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Radiotherapy blasts forward

Who's doing what in next-generation targeted radiotherapies for cancer

High-wattage takeouts and commercial launches have revived interest in radiopharmaceuticals for cancer. The challenge for the new wave of candidates is to achieve enough differentiation to justify the logistical hurdles of manufacturing and delivering products that rapidly decay.

The excess nuclear energy released by radioisotopes as they decay to a more stable state can be harnessed to detect in vivo signals, or to kill pathogenic cells by inducing DNA damage.

While radiotracers are ubiquitous as diagnostic tools and external radiation therapy is a routine part of cancer treatment, systemic radiotherapies have lagged because they are more challenging to produce and deliver, and the first approved products lost out to more convenient alternatives.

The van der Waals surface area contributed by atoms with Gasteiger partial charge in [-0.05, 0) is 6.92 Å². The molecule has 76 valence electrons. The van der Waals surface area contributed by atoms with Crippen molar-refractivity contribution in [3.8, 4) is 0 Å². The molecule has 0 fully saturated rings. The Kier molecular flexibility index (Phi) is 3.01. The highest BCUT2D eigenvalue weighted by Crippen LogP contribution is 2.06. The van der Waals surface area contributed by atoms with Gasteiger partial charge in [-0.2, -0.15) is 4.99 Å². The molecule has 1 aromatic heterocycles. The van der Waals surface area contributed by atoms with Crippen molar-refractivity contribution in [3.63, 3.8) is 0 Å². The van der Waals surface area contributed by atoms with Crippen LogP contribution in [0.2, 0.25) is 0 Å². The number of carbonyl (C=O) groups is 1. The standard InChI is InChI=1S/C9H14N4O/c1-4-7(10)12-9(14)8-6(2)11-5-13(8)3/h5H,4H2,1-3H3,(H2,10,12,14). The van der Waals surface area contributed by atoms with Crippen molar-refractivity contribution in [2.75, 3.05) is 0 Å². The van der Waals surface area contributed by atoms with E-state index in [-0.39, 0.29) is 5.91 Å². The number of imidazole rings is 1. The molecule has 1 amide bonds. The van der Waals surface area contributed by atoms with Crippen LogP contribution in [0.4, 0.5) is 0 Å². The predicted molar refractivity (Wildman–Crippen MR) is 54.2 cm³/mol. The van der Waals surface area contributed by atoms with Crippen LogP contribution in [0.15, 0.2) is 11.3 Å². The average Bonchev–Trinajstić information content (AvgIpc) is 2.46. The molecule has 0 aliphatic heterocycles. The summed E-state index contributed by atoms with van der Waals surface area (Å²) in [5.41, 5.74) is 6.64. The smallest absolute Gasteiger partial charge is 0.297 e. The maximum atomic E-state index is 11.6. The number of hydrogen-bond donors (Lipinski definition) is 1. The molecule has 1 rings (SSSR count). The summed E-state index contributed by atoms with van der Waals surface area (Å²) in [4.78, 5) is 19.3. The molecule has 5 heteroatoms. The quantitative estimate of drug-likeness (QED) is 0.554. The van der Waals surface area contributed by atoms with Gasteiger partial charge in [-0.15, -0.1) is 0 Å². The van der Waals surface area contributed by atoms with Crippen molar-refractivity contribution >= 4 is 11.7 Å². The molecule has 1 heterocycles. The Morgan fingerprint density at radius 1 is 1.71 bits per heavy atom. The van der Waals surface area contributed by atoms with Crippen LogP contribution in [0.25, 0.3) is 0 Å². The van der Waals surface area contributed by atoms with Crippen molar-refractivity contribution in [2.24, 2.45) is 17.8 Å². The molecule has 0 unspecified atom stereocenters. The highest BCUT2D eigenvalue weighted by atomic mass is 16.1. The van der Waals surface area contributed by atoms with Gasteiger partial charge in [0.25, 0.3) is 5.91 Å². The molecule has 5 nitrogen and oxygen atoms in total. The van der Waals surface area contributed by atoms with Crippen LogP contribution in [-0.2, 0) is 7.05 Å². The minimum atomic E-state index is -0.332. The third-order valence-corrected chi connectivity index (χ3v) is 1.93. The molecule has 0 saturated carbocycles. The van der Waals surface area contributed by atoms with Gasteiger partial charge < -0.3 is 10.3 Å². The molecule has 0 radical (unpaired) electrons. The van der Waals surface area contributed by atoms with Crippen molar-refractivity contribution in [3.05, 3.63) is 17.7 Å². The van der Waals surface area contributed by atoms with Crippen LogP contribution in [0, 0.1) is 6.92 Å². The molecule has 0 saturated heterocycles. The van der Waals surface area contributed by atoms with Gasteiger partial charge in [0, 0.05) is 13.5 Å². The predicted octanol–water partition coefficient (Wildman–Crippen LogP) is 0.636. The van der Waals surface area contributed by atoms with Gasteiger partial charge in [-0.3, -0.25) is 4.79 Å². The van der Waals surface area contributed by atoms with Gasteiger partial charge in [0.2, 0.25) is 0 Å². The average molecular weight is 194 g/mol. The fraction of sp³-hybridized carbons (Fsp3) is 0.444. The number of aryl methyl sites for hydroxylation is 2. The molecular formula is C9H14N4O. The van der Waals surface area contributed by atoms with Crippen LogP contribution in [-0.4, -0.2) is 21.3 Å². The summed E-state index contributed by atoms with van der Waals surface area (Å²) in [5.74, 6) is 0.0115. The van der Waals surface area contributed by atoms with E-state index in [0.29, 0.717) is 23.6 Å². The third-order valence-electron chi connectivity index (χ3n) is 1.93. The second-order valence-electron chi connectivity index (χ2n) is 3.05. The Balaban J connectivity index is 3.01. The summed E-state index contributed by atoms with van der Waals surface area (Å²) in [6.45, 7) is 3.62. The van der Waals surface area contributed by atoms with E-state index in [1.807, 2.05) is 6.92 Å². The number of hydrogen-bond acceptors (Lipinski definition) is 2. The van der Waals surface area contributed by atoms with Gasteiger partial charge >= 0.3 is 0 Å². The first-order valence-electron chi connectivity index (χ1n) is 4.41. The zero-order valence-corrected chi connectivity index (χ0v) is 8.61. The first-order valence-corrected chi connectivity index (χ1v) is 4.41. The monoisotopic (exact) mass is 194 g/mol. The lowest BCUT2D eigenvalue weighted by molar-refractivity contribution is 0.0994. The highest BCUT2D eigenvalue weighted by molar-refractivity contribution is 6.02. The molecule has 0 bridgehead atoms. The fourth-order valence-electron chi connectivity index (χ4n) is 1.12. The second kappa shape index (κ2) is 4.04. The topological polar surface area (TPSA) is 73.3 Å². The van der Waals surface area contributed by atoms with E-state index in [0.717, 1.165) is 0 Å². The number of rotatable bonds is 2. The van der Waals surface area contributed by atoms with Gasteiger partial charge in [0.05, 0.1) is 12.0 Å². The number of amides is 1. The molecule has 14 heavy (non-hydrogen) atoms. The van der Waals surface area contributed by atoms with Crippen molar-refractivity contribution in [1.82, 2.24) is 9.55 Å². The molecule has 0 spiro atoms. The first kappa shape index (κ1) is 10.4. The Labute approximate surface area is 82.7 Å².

The field quietly picked up steam, however, via improvements in supply chain infrastructure and tumor-targeting technologies, along with promising proof-of-concept signals from small compassionate use trials.

That progress paid off when Bayer AG (Xetra:BAYN) and Novartis AG (NYSE:NVS; SIX:NOVN) each spent billions of dollars to acquire radiotherapies developed by small European biotechs.

Bayer bought Norwegian biotech Algeta ASA for $2.9 billion in 2013, gaining the radium 223-based Xofigo. The drug is approved to treat castration-resistant prostate cancer (CRPC) patients with symptomatic bone metastases and no known visceral metastatic disease.

Novartis acquired French company Advanced Accelerator Applications S.A. (AAA) for $3.9 billion in 2017, gaining the lutetium

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